Health and Environment
Ensuring the safe and environmentally friendly commercialisation of graphene
The main objective of the Health and Environment Work Package is to evaluate the safety profile of graphene and related materials (GRMs) with regard to health and the environment in relation to their production, handling, manufacturing and use.
The last 10 years
The Health and Environment Work Package has been responsible for performing a series of in vitro and in vivo studies to prove the safety of GRMs use, identify possible risks and propose solutions for avoiding these risks. During the ramp-up phase of the project, we began to evaluate the impact of graphene oxide and few-layer graphene using several in vitro and in vivo models, including lung, kidney, gastrointestinal tract, skin, immune system, brain, plants, algae, and aquatic organisms. In Core 1, we expanded the studies on the assessment of the life cycle of GRMs and their (bio)degradability. During Core 2, we enlarged the toxicity studies to other layered materials and evaluated the impact of composites containing graphene that underwent a process of degradation, mimicking their aging, to understand possible risks related to their disposal. Finally, in Core 3 we addressed the issue of occupational health and hazards to workers in daily contact with these materials. Researchers evaluated the applicability of the Organization for Economic Cooperation and Development (OECD) guidelines to GRMs in view of the European Union’s Registration, Evaluation, Authorisation and Restriction of Chemicals (REACH) and future commercialisation of graphene materials. We believe that this comprehensive evaluation of the impact of graphene and layered materials has been fundamental to the protection of human health and the environment as well as to the current and future commercial applications of these materials.
Our review article on health and safety of graphene-based materials (see page 26) published in 2018 and co-authored by all the partners in the Health and Environment Work Package scores in the top 1% of the academic field of Materials Science, according to the Web of Science. Other Graphene Flagship Work Packages and various companies have been interested in the results of these studies. For example, the University of Castilla-La Mancha, Spain, created with the spin-off company BioGraph Solutions in 2019 with the aim of producing graphene and 2D materials free of any type of contaminants and suitable for physiological media.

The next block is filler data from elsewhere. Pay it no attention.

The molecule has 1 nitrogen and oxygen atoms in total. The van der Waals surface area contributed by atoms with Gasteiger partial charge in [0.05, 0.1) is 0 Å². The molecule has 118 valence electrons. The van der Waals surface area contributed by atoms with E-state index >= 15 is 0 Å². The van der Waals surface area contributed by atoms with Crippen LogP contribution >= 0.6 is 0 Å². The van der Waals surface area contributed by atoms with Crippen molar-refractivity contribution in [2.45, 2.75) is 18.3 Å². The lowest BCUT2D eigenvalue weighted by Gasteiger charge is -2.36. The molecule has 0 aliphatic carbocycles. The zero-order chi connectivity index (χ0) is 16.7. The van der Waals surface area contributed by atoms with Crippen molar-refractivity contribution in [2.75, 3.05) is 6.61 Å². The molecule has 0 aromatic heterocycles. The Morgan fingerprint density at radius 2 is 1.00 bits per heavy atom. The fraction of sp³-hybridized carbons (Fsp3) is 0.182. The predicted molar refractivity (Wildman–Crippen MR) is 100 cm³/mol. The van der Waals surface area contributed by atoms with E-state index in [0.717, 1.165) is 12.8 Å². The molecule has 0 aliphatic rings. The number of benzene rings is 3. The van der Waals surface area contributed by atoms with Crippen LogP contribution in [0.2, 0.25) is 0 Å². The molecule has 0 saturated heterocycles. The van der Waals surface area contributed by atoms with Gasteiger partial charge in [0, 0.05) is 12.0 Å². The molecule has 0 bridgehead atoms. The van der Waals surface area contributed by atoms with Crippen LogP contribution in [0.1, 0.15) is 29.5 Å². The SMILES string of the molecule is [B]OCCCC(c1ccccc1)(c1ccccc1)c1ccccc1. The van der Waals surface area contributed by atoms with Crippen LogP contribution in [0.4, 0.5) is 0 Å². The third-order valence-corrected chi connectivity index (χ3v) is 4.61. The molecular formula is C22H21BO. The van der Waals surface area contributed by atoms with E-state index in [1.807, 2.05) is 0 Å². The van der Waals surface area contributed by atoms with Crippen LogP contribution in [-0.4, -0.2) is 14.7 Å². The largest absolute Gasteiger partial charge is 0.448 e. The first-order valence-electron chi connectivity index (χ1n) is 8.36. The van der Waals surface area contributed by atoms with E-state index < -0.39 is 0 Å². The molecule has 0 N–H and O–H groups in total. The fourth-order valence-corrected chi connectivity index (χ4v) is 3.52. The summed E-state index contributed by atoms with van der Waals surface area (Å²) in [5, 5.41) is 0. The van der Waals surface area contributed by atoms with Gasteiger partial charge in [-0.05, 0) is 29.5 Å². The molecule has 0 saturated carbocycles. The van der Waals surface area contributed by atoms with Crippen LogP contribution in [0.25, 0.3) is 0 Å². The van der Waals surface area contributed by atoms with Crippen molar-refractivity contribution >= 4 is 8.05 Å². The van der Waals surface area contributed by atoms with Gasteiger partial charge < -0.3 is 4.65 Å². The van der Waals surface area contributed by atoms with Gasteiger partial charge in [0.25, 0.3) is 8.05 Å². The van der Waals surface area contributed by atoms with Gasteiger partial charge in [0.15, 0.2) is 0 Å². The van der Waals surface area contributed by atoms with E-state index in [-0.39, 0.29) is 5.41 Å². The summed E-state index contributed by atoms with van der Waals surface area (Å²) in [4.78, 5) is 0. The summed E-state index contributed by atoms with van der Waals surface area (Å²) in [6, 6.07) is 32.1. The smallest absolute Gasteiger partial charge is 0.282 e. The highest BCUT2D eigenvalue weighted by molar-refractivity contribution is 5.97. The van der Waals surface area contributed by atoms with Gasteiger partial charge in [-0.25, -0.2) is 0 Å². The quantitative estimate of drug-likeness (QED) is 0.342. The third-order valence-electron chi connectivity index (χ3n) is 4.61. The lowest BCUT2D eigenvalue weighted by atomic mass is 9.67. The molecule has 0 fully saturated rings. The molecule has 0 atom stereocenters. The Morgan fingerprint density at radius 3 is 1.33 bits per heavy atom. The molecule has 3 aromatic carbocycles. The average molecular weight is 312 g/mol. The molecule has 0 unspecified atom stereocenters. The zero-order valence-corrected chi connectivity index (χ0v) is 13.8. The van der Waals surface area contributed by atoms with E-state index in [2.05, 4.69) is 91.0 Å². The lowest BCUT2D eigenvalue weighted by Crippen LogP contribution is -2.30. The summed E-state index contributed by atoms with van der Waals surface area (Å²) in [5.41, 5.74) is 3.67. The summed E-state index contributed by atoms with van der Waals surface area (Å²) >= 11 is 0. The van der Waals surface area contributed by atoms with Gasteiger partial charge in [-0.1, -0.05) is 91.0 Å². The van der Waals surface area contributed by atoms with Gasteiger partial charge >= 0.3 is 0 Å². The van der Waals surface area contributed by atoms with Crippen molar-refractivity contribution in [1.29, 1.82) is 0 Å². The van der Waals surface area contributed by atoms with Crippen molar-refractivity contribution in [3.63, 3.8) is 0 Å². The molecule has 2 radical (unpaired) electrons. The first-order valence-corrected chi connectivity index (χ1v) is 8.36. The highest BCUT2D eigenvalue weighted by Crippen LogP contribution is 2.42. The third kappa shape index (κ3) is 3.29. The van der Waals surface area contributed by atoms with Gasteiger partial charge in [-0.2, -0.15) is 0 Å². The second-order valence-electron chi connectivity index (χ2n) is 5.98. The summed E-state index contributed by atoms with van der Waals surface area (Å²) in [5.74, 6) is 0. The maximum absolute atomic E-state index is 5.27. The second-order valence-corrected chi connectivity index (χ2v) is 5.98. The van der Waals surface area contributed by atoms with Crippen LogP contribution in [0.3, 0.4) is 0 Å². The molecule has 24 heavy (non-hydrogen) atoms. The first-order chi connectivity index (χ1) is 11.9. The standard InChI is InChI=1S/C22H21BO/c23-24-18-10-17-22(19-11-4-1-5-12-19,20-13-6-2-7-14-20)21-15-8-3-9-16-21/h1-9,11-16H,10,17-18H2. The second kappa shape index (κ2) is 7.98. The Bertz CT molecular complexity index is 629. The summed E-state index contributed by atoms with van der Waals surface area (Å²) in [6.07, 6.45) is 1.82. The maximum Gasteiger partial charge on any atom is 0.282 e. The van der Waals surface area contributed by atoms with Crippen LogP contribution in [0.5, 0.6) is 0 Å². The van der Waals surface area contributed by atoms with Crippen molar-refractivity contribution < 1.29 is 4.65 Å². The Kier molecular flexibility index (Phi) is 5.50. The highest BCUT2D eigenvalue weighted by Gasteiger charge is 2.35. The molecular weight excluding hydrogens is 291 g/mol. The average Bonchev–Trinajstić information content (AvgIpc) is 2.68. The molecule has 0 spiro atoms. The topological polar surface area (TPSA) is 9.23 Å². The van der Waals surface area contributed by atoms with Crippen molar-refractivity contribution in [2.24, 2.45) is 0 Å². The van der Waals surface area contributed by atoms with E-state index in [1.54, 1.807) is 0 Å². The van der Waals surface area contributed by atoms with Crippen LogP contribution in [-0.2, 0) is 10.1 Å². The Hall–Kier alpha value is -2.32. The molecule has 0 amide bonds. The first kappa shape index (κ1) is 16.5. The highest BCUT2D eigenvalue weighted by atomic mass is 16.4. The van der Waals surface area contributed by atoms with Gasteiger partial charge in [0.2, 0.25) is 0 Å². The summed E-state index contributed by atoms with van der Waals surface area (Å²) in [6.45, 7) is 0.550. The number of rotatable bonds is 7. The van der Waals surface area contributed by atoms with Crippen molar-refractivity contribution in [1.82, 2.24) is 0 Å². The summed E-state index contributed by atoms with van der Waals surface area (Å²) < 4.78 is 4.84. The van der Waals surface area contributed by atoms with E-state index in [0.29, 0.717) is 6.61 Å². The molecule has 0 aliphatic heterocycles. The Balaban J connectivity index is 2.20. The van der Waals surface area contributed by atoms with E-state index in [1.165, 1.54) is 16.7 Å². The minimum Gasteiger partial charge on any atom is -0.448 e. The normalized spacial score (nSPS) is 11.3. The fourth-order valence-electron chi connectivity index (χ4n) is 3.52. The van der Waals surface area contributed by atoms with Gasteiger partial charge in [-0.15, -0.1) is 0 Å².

This year’s development
This year’s most important achievements were published in Nature Nanotechnology. The study shows that the gut microbiome needs to be taken into consideration when evaluating the impact of graphene and related materials, specifically graphene oxide (GO). Using zebrafish as a model, the researchers showed that GO modulates the composition of the gut microbiome. Furthermore, using germ-free zebrafish, the authors found that GO in combination with certain microbial metabolites triggered the induction of an innate immune response. This study has shown that GO can influence the crosstalk between the microbiome and immune system, thus opening a new horizon with respect to layered material-host interactions.
Additionally, a joint paper coordinated by Graphene Flagship Partner EMPA reported on the toxicological impact of reduced GO-reinforced composites.
Peng, G. et al. Nat. Nanotechnol. 2022, DOI: 10.1038/s41565-022-01260-8
Loret, T. et al. Adv. Sci. 2022, DOI:1 0.1002/advs.202104559
Chortarea, S. et al. Mater. 2022, DOI: 10.1016/j.jhazmat.2022.129053
An interview of Tenutec’s CEO Sebastian Ringqvist about innovative thermal dissipation systems with low footprint
“Lignography”: the art of making sensors out of wood scraps
Graphene Week 2023 is soon approaching. The 2023 edition of the Graphene Flagship’s Graphene Week will take place at Svenska Massan, in Gothenburg, Sweden from 4 -8 September 2023. With this year’s theme being ‘Turn Wonder into Action’, the conference is set to showcase the achievements of the Graphene Flagship and it’s partners this past decade and facilitate varied discussions on the future possibilities of Graphene research and applications.
Several spin-outs that are directly partnered with the Graphene Engineering Innovation Centre (GEIC) at Graphene Flagship Partner The University of Manchester (UK) have received milestone funding, including a $1 billion investment.
Graphene has proven to be a game-changer in the textile industry, that’s why several sports and clothing brands are working with graphene suppliers to produce graphene-enriched fabrics.